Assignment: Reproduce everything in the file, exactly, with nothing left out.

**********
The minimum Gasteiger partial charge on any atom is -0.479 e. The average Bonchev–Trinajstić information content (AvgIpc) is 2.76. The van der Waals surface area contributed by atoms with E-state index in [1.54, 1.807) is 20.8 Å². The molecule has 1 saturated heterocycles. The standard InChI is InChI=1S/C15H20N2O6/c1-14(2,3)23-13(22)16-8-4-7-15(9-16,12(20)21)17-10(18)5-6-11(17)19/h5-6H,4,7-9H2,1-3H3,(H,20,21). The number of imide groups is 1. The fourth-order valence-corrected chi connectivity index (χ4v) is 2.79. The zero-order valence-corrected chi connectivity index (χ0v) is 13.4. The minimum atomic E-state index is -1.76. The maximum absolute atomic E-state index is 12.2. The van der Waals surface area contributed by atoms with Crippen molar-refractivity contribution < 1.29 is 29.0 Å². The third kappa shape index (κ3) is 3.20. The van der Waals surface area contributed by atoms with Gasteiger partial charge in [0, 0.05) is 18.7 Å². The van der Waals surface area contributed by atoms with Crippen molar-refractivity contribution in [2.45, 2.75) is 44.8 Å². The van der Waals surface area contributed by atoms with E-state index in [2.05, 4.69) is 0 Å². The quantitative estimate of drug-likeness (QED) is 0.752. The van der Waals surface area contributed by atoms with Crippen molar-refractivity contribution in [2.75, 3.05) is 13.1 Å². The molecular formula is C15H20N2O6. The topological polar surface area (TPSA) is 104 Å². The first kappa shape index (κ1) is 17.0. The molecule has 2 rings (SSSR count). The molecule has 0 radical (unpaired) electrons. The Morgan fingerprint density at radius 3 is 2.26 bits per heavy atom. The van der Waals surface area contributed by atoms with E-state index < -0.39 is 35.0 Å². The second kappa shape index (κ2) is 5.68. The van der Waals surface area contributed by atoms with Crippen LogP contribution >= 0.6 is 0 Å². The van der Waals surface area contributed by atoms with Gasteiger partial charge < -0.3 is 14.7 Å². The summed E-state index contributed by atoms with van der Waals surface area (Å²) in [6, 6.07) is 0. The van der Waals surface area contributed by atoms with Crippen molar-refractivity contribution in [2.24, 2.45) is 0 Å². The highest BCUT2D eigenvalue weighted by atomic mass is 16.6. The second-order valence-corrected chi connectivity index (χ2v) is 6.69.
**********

The minimum Gasteiger partial charge on any atom is -0.479 e. The average Bonchev–Trinajstić information content (AvgIpc) is 2.76. The van der Waals surface area contributed by atoms with E-state index in [1.54, 1.807) is 20.8 Å². The molecule has 1 saturated heterocycles. The standard InChI is InChI=1S/C15H20N2O6/c1-14(2,3)23-13(22)16-8-4-7-15(9-16,12(20)21)17-10(18)5-6-11(17)19/h5-6H,4,7-9H2,1-3H3,(H,20,21). The number of imide groups is 1. The fourth-order valence-corrected chi connectivity index (χ4v) is 2.79. The zero-order valence-corrected chi connectivity index (χ0v) is 13.4. The minimum atomic E-state index is -1.76. The maximum absolute atomic E-state index is 12.2. The van der Waals surface area contributed by atoms with Crippen molar-refractivity contribution < 1.29 is 29.0 Å². The third kappa shape index (κ3) is 3.20. The van der Waals surface area contributed by atoms with Gasteiger partial charge in [0, 0.05) is 18.7 Å². The van der Waals surface area contributed by atoms with Crippen molar-refractivity contribution in [2.45, 2.75) is 44.8 Å². The van der Waals surface area contributed by atoms with E-state index in [2.05, 4.69) is 0 Å². The quantitative estimate of drug-likeness (QED) is 0.752. The van der Waals surface area contributed by atoms with Crippen molar-refractivity contribution in [2.75, 3.05) is 13.1 Å². The molecular formula is C15H20N2O6. The topological polar surface area (TPSA) is 104 Å². The first kappa shape index (κ1) is 17.0. The molecule has 2 rings (SSSR count). The molecule has 0 radical (unpaired) electrons. The Morgan fingerprint density at radius 3 is 2.26 bits per heavy atom. The van der Waals surface area contributed by atoms with E-state index < -0.39 is 35.0 Å². The second kappa shape index (κ2) is 5.68. The van der Waals surface area contributed by atoms with Crippen LogP contribution >= 0.6 is 0 Å². The van der Waals surface area contributed by atoms with Gasteiger partial charge < -0.3 is 14.7 Å². The summed E-state index contributed by atoms with van der Waals surface area (Å²) in [6, 6.07) is 0. The van der Waals surface area contributed by atoms with Crippen molar-refractivity contribution in [2.24, 2.45) is 0 Å². The highest BCUT2D eigenvalue weighted by atomic mass is 16.6. The second-order valence-corrected chi connectivity index (χ2v) is 6.69.